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Everything posted by stryker

  1. I agree that the "intercontinental rejection" began with Boston. The IOC needs to change but their two major problems IMO are they seem to believe the New Norm and Agenda 2020 have fixed everything and that they have a horrible PR department. On the first point, the landscape as to how citizens of western democracies view government spending has shifted remarkably since the Great Recession. More and more citizens are concerned about how their taxpayer money is being spent. In the case of Calgary, this was a city that thought the CalgaryNEXT and a new arena for the Flames was too expensive, so how are they going to convince the public to support an Olympics? It was a catch-22. I still think back when the bid began there was hope the Flames and the city would reach an agreement on a new arena and they could slide that into the bid plan. Instead the Calgary bid committee put forth the idea of the fieldhouse (half of the CalgaryNEXT plan) and the ridiculous "community arena" - a small scale ice arena with no permanent tenant that would likely become a white elephant. Let's not forget the bid couldn't even agree on a venue for curling. Frankly, Calgary's bid was one of the most poorly managed since the Boston fiasco from the venue plan to when it came crunch time for more money they actually said they found savings in games security of all places. Correct me if I'm wrong but hasn't the cost of security steadily gone up at every Olympics since 9/11? The IOC has a PR problem. They continue to claim New Norm and Agenda 2020 are great successes but there has yet to be an Olympics where they have shown to keep costs down without the dreaded cost overruns. It's not looking good for Tokyo right now either. Part of this is the sports federations in their demands for sparkling new venues (I wonder if the IIHF got in the ears of the Calgary committee and said they would not accept ice hockey being farmed out to Edmonton) Even worse, the IOC claims Pyeongchang is the first example of success of the New Norm when Pyeongchang is saddled with ice arenas with no permanent tenants, a sliding track that's a white elephant, and even the Alpine venue is facing financial problems that could force it to close down, not exactly Sochi-style spending but not exactly a ringing endorsement of cost controls either. Let's not forget, Rio's final financial numbers have yet to be released probably because the costs and losses could equal that of Sochi and put a potential nail in the coffin to the SOGs that is nearly facing the WOGs. Even worse on the PR front is Christophe Dubi. This guy opens his mouth and spews toxicity like when he told the citizens of Calgary, "the Games will come at no cost to you." Wrong choice of words. Then there's the delusion on the part of Thomas Bach. Remember the whole "their are fewer WOGs hosts because of climate change?" story. The IOC needs major change but until they come to their senses that the taxpaying public isn't buying what their selling, the number of bidders will continue to get fewer and fewer.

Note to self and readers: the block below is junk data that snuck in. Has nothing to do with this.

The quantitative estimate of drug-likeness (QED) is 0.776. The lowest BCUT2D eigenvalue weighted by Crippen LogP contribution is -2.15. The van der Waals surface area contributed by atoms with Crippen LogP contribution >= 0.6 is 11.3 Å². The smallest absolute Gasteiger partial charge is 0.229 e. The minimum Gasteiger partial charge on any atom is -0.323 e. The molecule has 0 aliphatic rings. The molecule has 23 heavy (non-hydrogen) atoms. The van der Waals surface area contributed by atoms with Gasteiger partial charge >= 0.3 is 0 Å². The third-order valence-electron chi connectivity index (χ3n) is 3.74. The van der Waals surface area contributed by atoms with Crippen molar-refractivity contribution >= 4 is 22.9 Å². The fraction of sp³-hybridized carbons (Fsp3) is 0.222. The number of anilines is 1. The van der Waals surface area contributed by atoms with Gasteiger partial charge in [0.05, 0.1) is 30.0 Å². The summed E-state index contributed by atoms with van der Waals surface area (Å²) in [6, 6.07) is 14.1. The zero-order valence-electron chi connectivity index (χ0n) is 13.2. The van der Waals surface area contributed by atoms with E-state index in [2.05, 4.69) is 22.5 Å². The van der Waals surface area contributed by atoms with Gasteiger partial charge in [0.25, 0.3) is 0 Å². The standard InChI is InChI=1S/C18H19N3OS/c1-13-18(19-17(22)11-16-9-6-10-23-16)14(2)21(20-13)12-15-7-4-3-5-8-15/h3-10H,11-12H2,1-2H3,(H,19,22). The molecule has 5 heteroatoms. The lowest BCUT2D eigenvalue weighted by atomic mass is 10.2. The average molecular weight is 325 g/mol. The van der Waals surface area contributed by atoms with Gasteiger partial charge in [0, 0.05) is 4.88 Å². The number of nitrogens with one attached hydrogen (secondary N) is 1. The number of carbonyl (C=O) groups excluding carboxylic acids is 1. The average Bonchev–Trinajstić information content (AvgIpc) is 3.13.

2. If I remember correctly, Australia does not have a mountain with required 800m vertical drop. As for New Zealand, much like Argentina and Chile, I don't think there's enough of a winter sports market locally to sustain any venues long-term, not to mention if New Zealand thinks the CWGs are too expensive, then the WOGs are a nonstarter.
  3. The idea of Santiago or Buenos Aires is ridiculous. The IOC would go back to Sochi (which I think could happen if SLC and the USOC say no) before considering that. Besides the much-discussed southern hemisphere timing, there is virtually no winter sports infrastructure outside of the mountains for the alpine events. Constructing the needed facilities would be expensive and lead to a host of white elephants.
  4. Toronto had their best shot in 2008 unfortunately there was no chance in Beijing being denied that year. Unfortunately now, I thought Toronto would take a shot at 2024 fresh off the success of the Pan Ams, but I think in the end, they simply determined a SOG is just too big and too expensive right now. If Toronto could put forth their plan largely along the lines of the Pan Ams, it could work, but that still leaves them without a plan for a stadium. Toronto's not getting an Olympic-sized stadium unless the NFL moves there.
  5. I can't wait to see how the IOC reacts to this. They've practically hitched and gassed up the wagons for Calgary. Now it's practically done. I'm expecting a firey tongue lashing similar to what Oslo got after they dropped out of the 2018 race, only I think this time, it could be much worse.
  6. A couple of thoughts here. If the USOC does decide to bail out the IOC in 2026 it will be with Salt Lake City. Only thing the bid would need would be a secondary ice hockey arena (they could go to Denver or Boise for that) and an Olympic Village (new housing at Utah or BYU?). Even so, it's not going to be fixed with a simple phone call. Lots of strings are going to have to be pulled for it to work for reasons already mentioned like competing with Los Angeles for sponsorship money. While we're speculating here, let me throw another wrench into the mix. What if no amount of convincing can get the USOC to put forth Salt Lake in 2026? Where does the IOC go to then? It won't be Almaty. Dare I say it, but . . . could Vladimir Putin be eyeing this thing from afar and thinking Sochi 2026? I wouldn't put it past him to do it. I could see talks between the IOC and USOC collapsing and Putin coming out of the woodwork saying Sochi has everything ready. Sure it was an expensive venture the first time around, but everything's in place for a low cost Olympics. The IOC might not have any choice. In terms of the future of the WOGs, unless there are major changes then there will not be a WOGs in western Europe for the foreseeable future. And it's more than just the bidding process. The IOC has to be prepared for nation-wide hosting such as in Switzerland or Austria. To take it even further, the IOC needs to encourage bids from nations that don't necessarily have all the winter sports venues, and I'm talking beyond using another country's sliding track or ski jump. I'm referring to something along the lines of London hosting the ice events with snowboarding and freestyle skiing in Scotland and alpine, sliding, and nordic combined in Lillehammer. Or Helsinki with Are and Latvia (Helsinki had something similar in the 2006 race when they proposed the alpine events being held at Lillehammer). I'd even say Amsterdam with skiing in Switzerland or Germany. If the WOGs are spread enough using existing venues then perhaps the need for a costly Olympic Village is eliminated. And the IOC has to be willing to accept smaller capacity venues (eliminate the required two 10,000 plus seat arenas).